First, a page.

McCain, who sponsored a 2005 immigration bill that proposed to legalize the more than 12 million undocumented immigrants in the country, now takes a much harder line on immigration. He vowed that he would not vote for the bill he co-sponsored three years ago, and emphasizes that his number one priority is to secure U.S. borders.
At the Democratic debate in Austin, Texas, on Feb. 21, 2008, Obama explained why he supported the construction of a border fence.
"There may be areas where it makes sense to have some fencing," he said. "Having the border patrolled, surveillance, deploying effective technology -- that's going to be the better approach."
The Bush administration continues to move forward on the border fence construction that Congress authorized in 2005, despite environmental concerns. Earlier this week, the Supreme Court denied an environmental group's plea to slow down construction of a U.S.-Mexican border fence.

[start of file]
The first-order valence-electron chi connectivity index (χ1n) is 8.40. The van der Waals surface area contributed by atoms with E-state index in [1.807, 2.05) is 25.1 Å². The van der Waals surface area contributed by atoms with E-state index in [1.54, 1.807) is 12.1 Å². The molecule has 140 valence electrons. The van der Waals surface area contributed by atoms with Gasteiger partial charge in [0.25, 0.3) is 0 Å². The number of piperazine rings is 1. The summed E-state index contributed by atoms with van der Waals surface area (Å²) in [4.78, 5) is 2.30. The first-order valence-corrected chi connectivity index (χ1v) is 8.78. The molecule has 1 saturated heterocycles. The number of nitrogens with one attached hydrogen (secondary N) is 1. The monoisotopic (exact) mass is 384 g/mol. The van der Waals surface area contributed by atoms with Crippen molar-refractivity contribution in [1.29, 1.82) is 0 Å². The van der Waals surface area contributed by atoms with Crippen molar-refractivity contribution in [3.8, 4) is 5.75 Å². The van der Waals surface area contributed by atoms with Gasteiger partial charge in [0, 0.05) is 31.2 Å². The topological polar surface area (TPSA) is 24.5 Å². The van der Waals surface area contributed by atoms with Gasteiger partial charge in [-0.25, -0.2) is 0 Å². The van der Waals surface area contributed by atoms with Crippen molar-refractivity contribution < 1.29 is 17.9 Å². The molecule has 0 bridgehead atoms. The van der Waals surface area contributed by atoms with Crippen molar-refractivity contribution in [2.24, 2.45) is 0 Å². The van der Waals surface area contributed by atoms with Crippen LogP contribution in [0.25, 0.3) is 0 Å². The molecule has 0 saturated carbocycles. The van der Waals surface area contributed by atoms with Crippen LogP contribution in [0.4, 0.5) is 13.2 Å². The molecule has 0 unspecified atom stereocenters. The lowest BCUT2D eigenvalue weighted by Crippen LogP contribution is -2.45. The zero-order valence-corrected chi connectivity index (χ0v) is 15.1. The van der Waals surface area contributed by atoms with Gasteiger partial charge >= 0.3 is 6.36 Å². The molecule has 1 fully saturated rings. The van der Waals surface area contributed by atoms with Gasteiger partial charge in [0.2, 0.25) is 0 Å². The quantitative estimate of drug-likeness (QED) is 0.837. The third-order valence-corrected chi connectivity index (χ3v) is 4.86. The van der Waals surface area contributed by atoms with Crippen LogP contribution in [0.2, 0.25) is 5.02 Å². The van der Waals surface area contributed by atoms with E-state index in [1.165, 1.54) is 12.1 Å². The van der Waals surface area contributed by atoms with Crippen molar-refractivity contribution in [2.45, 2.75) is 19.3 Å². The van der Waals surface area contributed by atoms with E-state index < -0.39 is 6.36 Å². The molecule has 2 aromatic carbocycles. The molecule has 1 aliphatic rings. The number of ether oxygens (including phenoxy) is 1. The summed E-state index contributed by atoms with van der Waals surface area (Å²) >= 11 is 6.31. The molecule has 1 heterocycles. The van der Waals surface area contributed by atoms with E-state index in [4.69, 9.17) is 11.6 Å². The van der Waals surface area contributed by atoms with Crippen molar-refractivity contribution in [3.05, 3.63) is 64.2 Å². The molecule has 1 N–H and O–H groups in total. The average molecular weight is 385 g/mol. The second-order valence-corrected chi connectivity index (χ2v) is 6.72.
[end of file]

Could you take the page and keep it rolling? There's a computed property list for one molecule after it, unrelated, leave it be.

After living on U.S. soil for more than half of his life, Quiñones-Hinojosa believes that a border fence is not the solution to illegal immigration.
"I think it's just a patch, and I think that's not going to be a solution," Quiñones-Hinojosa said of border fences. "As long as there is poverty, as long as there's inequality, people are going to look for better ways to survive. It's human nature."